Lada-Mocarski 80: “This edition—all 3 variants—is in many ways superior to the subsequent editions, including the English translation (London, 1821). The three volumes are rich in early original source material on Alaska.... The question arises of the priority in publishing the Russian and German editions. Some reasoning can be advanced in favor of the...German edition being an earlier one, but the evidence is not conclusive for the first two volumes. There is no doubt, however, about the third volume, which in the German edition appeared in the same year, 1821, while in the Russian edition it was not published until two years later. Until a more conclusive evidence is obtained, one way or another, the author decided to describe both the Russian and the German editions of 1821. One should add that the Russian edition has a separate atlas of 21 maps, while the German edition has no separate atlas and only 7 different maps in all three volumes. On the other hand the 11 colored plates of butterflies in the German edition are not present in the Russian issue.” Lipperheide 1457. Mathes, California Colonial Bibliography 82. Streeter Sale 3511. Zamorano 80 #48. ($7,500-15,000)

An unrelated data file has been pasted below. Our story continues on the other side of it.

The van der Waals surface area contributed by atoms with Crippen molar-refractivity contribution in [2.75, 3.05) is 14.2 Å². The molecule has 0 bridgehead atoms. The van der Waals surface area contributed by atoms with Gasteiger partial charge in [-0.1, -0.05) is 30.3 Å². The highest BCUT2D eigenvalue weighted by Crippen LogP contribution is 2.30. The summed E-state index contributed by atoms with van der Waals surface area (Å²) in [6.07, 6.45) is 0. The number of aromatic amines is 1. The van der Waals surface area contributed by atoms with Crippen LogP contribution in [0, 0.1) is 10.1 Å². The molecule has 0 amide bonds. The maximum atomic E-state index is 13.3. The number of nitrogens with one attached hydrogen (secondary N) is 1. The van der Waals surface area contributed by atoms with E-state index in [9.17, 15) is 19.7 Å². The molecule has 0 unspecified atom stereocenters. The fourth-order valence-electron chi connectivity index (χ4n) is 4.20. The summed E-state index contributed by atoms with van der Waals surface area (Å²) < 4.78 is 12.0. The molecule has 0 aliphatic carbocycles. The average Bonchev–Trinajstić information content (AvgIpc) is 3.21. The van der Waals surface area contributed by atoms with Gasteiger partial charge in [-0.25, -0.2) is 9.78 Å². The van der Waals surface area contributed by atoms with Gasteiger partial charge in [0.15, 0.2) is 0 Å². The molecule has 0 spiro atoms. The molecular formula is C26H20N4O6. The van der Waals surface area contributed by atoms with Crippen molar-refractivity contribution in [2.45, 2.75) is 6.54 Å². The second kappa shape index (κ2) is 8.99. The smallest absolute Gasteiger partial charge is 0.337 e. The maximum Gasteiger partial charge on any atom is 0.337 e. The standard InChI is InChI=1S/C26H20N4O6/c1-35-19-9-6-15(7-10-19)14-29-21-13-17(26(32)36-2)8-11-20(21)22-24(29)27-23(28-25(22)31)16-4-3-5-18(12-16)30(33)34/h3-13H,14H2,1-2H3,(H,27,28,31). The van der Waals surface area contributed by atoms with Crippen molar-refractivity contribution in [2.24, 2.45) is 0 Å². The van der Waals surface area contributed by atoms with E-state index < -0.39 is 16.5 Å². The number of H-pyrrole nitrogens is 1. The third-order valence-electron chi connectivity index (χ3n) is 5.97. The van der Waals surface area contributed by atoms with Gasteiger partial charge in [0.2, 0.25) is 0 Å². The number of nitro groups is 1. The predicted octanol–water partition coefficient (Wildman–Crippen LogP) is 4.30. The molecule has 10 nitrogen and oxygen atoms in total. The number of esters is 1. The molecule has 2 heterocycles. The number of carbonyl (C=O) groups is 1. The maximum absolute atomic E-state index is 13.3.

|48A. KOTZEBUE, Otto von (1788-1846).
A Voyage of Discovery into the South Sea, and to Beering’s
Straits, for the Purpose of Exploring a North-East Passage, Undertaken
in the Years 1815-1818, at the Expense of His Highness...in the Ship
Rurick.... London: Printed for Longman, Hurst, Rees, Orme, and
Brown, 1821. xv  358 +  433  +  442 pp., 9 copper-engraved
plates (8 hand-colored) and 7 copper-engraved maps (4 folding). 3 vols.,
8vo, three-quarter nineteenth-century red morocco over marbled boards,
spines lettered in gilt, with raised bands, edges tinted yellow. Binding
rubbed and moderately worn, vol. 2 front endpaper with old tape repair,
occasional light foxing and offsetting to interior, overall a very
good to good set. Light ex-library with a few embossed stamps of Burbank
Public Library (confined to inner text leaves); front pastedowns with